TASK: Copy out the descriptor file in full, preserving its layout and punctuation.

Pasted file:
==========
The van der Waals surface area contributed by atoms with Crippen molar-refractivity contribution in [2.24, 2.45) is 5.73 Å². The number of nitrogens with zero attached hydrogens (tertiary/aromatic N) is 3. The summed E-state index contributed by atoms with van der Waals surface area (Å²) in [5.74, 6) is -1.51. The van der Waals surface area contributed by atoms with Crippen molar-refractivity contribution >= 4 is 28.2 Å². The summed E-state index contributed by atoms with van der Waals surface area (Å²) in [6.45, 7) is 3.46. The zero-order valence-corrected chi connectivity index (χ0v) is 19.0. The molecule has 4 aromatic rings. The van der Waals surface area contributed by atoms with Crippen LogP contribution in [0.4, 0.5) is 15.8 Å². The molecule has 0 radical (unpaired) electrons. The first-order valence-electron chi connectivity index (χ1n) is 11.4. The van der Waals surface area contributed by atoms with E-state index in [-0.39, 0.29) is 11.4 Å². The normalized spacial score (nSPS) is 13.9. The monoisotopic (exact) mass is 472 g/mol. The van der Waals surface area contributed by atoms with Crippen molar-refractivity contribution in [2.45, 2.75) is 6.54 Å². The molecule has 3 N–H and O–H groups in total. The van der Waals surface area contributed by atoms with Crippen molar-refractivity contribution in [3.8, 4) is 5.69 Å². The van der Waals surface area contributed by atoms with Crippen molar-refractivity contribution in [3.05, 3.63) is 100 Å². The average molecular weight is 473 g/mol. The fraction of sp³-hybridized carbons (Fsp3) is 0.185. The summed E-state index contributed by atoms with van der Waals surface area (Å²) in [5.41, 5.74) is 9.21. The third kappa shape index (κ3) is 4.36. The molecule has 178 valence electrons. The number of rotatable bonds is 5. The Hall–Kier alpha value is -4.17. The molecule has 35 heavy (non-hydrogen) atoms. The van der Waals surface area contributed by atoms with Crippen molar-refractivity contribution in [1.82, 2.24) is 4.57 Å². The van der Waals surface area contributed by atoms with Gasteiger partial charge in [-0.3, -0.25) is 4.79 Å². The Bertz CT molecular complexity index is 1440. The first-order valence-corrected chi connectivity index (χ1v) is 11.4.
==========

The van der Waals surface area contributed by atoms with Crippen molar-refractivity contribution in [2.24, 2.45) is 5.73 Å². The number of nitrogens with zero attached hydrogens (tertiary/aromatic N) is 3. The summed E-state index contributed by atoms with van der Waals surface area (Å²) in [5.74, 6) is -1.51. The van der Waals surface area contributed by atoms with Crippen molar-refractivity contribution >= 4 is 28.2 Å². The summed E-state index contributed by atoms with van der Waals surface area (Å²) in [6.45, 7) is 3.46. The zero-order valence-corrected chi connectivity index (χ0v) is 19.0. The molecule has 4 aromatic rings. The van der Waals surface area contributed by atoms with Crippen LogP contribution in [0.4, 0.5) is 15.8 Å². The molecule has 0 radical (unpaired) electrons. The first-order valence-electron chi connectivity index (χ1n) is 11.4. The van der Waals surface area contributed by atoms with E-state index in [-0.39, 0.29) is 11.4 Å². The normalized spacial score (nSPS) is 13.9. The monoisotopic (exact) mass is 472 g/mol. The van der Waals surface area contributed by atoms with Crippen molar-refractivity contribution in [2.45, 2.75) is 6.54 Å². The molecule has 3 N–H and O–H groups in total. The van der Waals surface area contributed by atoms with Crippen molar-refractivity contribution in [3.8, 4) is 5.69 Å². The van der Waals surface area contributed by atoms with Crippen molar-refractivity contribution in [3.05, 3.63) is 100 Å². The average molecular weight is 473 g/mol. The fraction of sp³-hybridized carbons (Fsp3) is 0.185. The summed E-state index contributed by atoms with van der Waals surface area (Å²) in [5.41, 5.74) is 9.21. The third kappa shape index (κ3) is 4.36. The molecule has 178 valence electrons. The number of rotatable bonds is 5. The Hall–Kier alpha value is -4.17. The molecule has 35 heavy (non-hydrogen) atoms. The van der Waals surface area contributed by atoms with Crippen molar-refractivity contribution in [1.82, 2.24) is 4.57 Å². The van der Waals surface area contributed by atoms with Gasteiger partial charge in [-0.3, -0.25) is 4.79 Å². The Bertz CT molecular complexity index is 1440. The first-order valence-corrected chi connectivity index (χ1v) is 11.4.